Carnegie Mellon University

Brain Connectivity Analysis: from Unimodal to Multimodal: Sergey Plis

Abstract: Cortical neurons form coherent networks that can either be identified anatomically by geodesic proximity on the cortex or functionally by coherent activations in the measurements. In the latter, the networks are surprisingly stable across subjects and conditions forming a set of functional units of the brain. Understanding the interactions among these units can help us to better understand brain function and, possibly, explain some mental disorders by disruption of the connectivity pattern and its effect on the interactions. Cross-correlation matrices are the most common way of assessing brain's connectivity (usually referred to as functional connectivity) but they have drawbacks (e.g. inability of distinguishing direct and indirect influence) that make us turn to modeling the connectivity via the directed graph of a Bayesian network (effective connectivity). The goal is to bring together multimodal information to improve effective connectivity estimates.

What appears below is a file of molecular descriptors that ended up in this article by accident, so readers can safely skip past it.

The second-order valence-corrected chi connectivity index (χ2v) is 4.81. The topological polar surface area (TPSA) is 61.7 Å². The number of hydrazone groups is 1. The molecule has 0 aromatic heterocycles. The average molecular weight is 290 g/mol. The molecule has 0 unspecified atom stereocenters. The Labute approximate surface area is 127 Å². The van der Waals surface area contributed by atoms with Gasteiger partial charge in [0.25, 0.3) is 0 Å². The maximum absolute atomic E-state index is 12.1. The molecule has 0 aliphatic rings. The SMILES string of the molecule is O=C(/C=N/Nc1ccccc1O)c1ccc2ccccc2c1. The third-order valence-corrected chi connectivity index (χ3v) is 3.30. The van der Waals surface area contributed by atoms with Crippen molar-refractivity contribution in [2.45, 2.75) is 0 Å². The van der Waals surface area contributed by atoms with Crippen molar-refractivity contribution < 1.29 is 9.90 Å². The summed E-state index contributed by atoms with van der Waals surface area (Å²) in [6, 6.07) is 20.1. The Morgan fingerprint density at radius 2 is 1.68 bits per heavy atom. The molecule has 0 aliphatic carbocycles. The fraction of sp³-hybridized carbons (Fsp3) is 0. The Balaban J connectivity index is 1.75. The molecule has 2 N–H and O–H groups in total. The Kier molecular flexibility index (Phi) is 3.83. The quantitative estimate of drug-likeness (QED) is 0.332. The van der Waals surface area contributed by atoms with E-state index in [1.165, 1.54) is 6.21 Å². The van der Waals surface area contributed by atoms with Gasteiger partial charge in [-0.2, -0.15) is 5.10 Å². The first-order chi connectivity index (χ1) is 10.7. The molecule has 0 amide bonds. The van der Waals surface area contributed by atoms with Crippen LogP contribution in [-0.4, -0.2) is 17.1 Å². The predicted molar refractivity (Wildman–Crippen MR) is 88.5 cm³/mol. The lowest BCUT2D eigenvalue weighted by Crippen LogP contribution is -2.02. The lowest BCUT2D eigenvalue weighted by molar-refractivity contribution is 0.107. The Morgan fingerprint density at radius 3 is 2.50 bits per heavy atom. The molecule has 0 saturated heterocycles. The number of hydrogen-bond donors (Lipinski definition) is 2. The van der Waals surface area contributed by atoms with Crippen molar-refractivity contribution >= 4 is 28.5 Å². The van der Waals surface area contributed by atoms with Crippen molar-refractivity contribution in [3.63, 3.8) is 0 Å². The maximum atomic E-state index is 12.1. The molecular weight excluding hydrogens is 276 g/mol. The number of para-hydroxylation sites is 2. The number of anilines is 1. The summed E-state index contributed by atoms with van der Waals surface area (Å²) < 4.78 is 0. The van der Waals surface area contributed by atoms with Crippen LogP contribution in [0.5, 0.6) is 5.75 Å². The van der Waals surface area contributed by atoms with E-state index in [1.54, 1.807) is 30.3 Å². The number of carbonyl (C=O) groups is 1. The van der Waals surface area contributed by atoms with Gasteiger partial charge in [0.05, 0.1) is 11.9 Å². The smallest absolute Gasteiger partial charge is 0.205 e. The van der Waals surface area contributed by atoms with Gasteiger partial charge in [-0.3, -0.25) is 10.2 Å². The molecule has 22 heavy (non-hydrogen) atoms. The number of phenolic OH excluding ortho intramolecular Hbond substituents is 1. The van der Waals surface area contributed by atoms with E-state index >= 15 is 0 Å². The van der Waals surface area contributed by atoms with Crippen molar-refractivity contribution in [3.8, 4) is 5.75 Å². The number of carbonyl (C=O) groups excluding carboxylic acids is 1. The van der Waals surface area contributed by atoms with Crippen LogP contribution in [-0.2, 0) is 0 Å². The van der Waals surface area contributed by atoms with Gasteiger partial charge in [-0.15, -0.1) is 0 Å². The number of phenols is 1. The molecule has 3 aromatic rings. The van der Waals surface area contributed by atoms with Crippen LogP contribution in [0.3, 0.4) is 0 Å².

This talk covers our work on estimating the brain's effective connectivity from (electro-)magneto-encephalography, and functional MRI. Although, the results of unimodal connectivity analysis correspond to some of our understanding of brain function and provide new insight, focusing on a single modality can be misleading. An example will be presented where connectivity structures estimated from two modalities not only are different but may also lead to contradicting conclusions. Motivating this result further with an example of changes in apparent connectivity direction based on modality I will talk about our approach to this problem: multimodal connectivity analysis.